Mayonnaise tends to bring out strong feelings in people, both for and against. So if you happen to sidle into your next cookout with a mayo-based slaw, you run the risk of creating unintended division in the party ranks. I don’t hate mayo, but I do think it tends to weigh down slaws. Especially in summer, I prefer something lighter with more zip.

You can make slaws with almost any fruit or vegetable, although cabbage is a staple. A few tips:

  • To shred cabbage, divide the head into quarters and cut out the core. Remove a few leaves at a time to form a stack and then slice those to form thin strips. You can also use your food processor, of course.
  • Not all recipes call for it, but if you’d like to help the cabbage wilt a bit and release extra moisture — not to mention add flavor — you can salt the cabbage. Place the shredded leaves in a colander, generously salt and let them drain in the sink or a large bowl for 20 to 30 minutes. Squeeze out the extra liquid and proceed with your recipe.
  • Almost any slaw will benefit from being made in advance, at least a day and often more. Just think about all the ingredients and hold back on adding any that might suffer from longer storage — fresh herbs, for instance.
  • Another make-ahead option for recipes that use more of a dressing is to make that in advance and toss it with the salad later. Cabbage and other vegetables can be prepped ahead of time, too.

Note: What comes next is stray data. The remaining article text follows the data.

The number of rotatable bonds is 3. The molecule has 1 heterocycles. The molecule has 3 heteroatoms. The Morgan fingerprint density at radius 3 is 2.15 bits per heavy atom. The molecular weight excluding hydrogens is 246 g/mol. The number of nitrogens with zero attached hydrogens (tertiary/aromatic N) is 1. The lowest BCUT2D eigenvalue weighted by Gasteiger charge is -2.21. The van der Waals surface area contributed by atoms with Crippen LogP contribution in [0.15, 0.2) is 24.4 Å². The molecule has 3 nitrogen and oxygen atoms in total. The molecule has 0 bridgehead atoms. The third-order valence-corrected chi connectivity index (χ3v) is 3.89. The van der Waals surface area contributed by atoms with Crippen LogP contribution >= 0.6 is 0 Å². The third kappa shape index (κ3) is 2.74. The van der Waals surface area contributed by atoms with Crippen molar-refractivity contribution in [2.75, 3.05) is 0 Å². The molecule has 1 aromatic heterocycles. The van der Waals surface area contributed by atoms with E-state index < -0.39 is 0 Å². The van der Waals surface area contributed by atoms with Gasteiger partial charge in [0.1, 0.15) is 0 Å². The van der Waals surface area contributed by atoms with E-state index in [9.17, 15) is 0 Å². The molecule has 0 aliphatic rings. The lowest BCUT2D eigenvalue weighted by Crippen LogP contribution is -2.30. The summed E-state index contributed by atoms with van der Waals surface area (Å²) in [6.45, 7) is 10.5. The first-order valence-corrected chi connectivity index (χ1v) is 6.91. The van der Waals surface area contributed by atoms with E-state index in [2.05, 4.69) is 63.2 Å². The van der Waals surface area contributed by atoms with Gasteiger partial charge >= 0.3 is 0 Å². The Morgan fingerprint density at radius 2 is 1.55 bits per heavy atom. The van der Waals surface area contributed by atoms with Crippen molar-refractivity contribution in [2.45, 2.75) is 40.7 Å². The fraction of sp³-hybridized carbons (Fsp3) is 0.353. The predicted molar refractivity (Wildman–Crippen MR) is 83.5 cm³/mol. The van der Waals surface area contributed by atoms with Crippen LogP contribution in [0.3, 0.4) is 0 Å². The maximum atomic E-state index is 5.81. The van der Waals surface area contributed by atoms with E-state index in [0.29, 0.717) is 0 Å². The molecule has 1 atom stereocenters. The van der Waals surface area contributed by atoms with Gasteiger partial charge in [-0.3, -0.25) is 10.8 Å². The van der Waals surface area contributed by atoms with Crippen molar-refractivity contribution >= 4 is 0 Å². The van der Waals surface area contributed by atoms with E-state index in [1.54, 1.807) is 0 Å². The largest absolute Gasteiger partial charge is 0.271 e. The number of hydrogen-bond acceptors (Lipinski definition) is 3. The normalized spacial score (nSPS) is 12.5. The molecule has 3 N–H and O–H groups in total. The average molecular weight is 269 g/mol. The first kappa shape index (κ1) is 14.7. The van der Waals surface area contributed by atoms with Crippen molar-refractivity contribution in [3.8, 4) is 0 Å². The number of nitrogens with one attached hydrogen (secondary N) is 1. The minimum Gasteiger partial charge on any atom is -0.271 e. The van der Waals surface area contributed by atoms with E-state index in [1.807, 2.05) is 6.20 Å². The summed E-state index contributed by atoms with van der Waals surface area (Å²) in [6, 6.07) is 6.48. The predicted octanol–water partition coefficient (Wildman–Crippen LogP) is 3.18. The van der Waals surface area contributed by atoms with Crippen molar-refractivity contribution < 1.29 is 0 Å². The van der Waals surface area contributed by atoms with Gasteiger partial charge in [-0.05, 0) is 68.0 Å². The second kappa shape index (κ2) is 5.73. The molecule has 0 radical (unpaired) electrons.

Now, on to the mayo-free recipes. Here are six great ones from our archives:

Vinegary Montreal Slaw, above. An excellent accompaniment to richer dishes, and we especially liked the look of this when we used several colors of carrots.



(Jennifer Chase for The Washington Post; food styling by Lisa Cherkasky for The Washington Post)

Spicy Tahini Slaw. The creaminess comes from tahini instead of mayo. Prepackaged cabbage mix makes this super-quick, but you can, of course, put together your own.



(Deb Lindsey for The Washington Post; tableware from Crate and Barrel)

North Carolina Piedmont Slaw. This slaw is dressed with what is essentially a homemade barbecue sauce. Stay away from the bottled stuff, since you can’t control what’s in there.



(Jennifer Chase for The Washington Post; food styling by Bonnie S. Benwick/The Washington Post)

Asian Kohlrabi Slaw. If you’ve never tried kohlrabi raw — or at all — here’s your chance. The dish is a wonderful side, but there are also suggestions for how to turn it into a main meal.



(Stacy Zarin Goldberg for The Washington Post)

Spicy Ruby Slaw. The color is vivid, thanks to the red cabbage, and so is the flavor, thanks to lots of fresh ginger.



(Stacy Zarin Goldberg for The Washington Post; food styling by Lisa Cherkasky for The Washington Post)

Cabbage Slaw With Orange-Pumpkin Seed Dressing. A reminder that it’s okay to put something crunchy in your slaw. Here, it’s pumpkin seeds. Other possibilities: nuts, corn nuts (roasted or fried kernels that are downright addictive) or even pomegranate seeds.

More from Voraciously:

Upgrade your cookout contribution from a boring six-pack to one of these crowd-pleasing recipes

The best way to grill a burger keeps it off the grate

8 trusty tips for hosting a cookout in a public park (no holiday required)